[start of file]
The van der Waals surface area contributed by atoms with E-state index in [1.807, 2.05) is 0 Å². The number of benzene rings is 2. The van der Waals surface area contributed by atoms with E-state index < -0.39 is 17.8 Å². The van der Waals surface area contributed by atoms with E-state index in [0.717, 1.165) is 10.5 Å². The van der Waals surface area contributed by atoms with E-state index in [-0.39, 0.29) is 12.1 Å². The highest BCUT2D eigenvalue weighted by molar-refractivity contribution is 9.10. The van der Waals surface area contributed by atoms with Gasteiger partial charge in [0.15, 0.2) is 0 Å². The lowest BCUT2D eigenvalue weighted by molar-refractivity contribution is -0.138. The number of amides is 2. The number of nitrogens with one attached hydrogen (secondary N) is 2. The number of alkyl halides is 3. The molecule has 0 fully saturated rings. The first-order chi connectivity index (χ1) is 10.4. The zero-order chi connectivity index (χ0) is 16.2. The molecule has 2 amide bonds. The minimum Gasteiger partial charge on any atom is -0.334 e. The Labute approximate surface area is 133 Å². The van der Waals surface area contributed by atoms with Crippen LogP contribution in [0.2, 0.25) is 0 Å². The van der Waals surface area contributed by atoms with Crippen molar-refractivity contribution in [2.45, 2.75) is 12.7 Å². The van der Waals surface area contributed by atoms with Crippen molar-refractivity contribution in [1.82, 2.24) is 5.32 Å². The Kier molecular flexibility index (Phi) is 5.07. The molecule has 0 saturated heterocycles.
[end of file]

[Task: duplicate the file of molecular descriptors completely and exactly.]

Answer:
The van der Waals surface area contributed by atoms with E-state index in [1.807, 2.05) is 0 Å². The number of benzene rings is 2. The van der Waals surface area contributed by atoms with E-state index < -0.39 is 17.8 Å². The van der Waals surface area contributed by atoms with E-state index in [0.717, 1.165) is 10.5 Å². The van der Waals surface area contributed by atoms with E-state index in [-0.39, 0.29) is 12.1 Å². The highest BCUT2D eigenvalue weighted by molar-refractivity contribution is 9.10. The van der Waals surface area contributed by atoms with Gasteiger partial charge in [0.15, 0.2) is 0 Å². The lowest BCUT2D eigenvalue weighted by molar-refractivity contribution is -0.138. The number of amides is 2. The number of nitrogens with one attached hydrogen (secondary N) is 2. The number of alkyl halides is 3. The molecule has 0 fully saturated rings. The first-order chi connectivity index (χ1) is 10.4. The zero-order chi connectivity index (χ0) is 16.2. The molecule has 2 amide bonds. The minimum Gasteiger partial charge on any atom is -0.334 e. The Labute approximate surface area is 133 Å². The van der Waals surface area contributed by atoms with Crippen LogP contribution in [0.2, 0.25) is 0 Å². The van der Waals surface area contributed by atoms with Crippen molar-refractivity contribution in [2.45, 2.75) is 12.7 Å². The van der Waals surface area contributed by atoms with Crippen molar-refractivity contribution in [1.82, 2.24) is 5.32 Å². The Kier molecular flexibility index (Phi) is 5.07. The molecule has 0 saturated heterocycles.